Christian Practices


2.1 Worship

Essential Info: Worship is the act of religious praise, devotion or honour to God. It can take different forms such as liturgical or non-liturgical and Private worship is when believers praise or honour God in their own home.

Why do Christians Worship?

  • thanks
  • forgiveness
  • to seek help
  • deepen relationship with God
  • strengthen faith

Liturgical Worship - Church services that follow a set structure. Includes sermons, Bible passages, formal prayers with set responses, music and hymns. For example the Eucharist for Catholic churches.

Non-Liturgical Worship - Services that do not follow any structure. They are often focused on Bible readings and a sermon. May also include prayers and hymns but there is no set number and the type can change from week to week. For example services in non-conformist churches such as Baptist or Methodist.

Informal Worship - Non-Liturgical Worship that is often spontaneous or charismatic. Community or house churches meet in private homes and share food. Quaker worship is mainly silent. Charismatic worship sometimes involves dancing, clapping, calling out and speaking in tongues. For example worship undertaken by Quakers or the pentecostal church.

2.2 Prayer

Essential Info: Prayer is communication with God. Christians may use set prayers such as the Lord's Prayer. Christians sometimes use informal prayers to express their needs to God in their own words.

Importance of Prayer:

  • encourages reflection
  • enables communication with God
  • gives strength
  • sense of peace
  • close relationship with God

The Lord's Prayer:

How Jesus instructed his disciples how to pray. Christians see it as a model of a good prayer. It reminds Christians to forgive others to be forgiven, and that God is the Father of the whole Christian community. The Lord's Prayer is often used in worship for things like baptism or the Eucharist.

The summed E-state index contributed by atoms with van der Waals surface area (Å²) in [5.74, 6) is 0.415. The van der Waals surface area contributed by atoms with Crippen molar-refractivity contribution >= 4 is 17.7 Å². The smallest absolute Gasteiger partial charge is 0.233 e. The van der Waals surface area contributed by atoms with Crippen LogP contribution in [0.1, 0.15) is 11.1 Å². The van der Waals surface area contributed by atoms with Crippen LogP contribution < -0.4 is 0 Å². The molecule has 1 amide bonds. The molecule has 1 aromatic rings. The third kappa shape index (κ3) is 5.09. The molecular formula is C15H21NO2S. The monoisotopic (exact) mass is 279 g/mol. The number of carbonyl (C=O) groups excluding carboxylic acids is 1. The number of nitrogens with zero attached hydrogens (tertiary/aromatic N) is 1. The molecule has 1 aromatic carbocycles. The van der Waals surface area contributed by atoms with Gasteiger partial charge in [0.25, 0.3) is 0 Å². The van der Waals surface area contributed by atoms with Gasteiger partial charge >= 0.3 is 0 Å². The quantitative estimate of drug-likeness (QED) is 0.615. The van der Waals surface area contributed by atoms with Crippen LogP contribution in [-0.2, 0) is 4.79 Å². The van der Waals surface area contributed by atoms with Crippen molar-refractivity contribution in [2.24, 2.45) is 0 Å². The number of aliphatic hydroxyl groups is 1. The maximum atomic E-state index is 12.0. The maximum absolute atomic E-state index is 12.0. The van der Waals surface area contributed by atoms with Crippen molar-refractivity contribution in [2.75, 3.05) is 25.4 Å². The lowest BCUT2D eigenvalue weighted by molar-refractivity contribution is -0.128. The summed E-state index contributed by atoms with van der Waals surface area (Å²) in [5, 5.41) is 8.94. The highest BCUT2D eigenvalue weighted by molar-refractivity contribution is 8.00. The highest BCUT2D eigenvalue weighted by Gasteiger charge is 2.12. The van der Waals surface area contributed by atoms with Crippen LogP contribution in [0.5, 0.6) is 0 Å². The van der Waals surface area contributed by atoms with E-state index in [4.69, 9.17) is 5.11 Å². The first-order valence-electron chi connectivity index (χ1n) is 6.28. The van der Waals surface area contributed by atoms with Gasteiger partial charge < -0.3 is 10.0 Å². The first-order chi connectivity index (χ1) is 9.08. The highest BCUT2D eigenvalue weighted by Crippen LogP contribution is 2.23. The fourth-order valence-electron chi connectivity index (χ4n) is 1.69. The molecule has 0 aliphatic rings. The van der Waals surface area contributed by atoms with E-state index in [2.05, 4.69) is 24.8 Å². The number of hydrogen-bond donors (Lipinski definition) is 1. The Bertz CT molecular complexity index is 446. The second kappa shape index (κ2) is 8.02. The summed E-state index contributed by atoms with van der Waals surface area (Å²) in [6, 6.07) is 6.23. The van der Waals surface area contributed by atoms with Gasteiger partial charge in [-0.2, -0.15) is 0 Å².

2.3 The Sacraments: Baptism

Essential Info: Baptism is a ritual through which a person becomes a member of the church, using the water to symbolise washing away the sin. Infant baptism is for babies and young children whilst believers' baptism is for people who are old enough to understand the significance.

People who are Baptised...

  • become a member of the church
  • imitate Jesus' baptism by John the Baptist
  • become a child of God and are cleansed of Sin
  • recieve God's grace and become part of the Christian community

Infant Baptism - Removes original sin, allows the child to be welcomed to the church as soon as possible, parents can thank God. Priest or Minister pours water over the baby's head, God parents and parents promise to bring up the child as a Christian, and the child is welcomed into the community.

Believers' Baptism - People are old enough to make decision about their faith. The decision of a life dedicated to Jesus what saves a person, not Baptism itself. Person is fully immersed in the pool to symbolise new life in Christ. They give a brief testimony of their faith in Jesus.

2.4 The Sacraments: Holy Communion

Essential Info: The sacrament uses bread and wine to symbolise…


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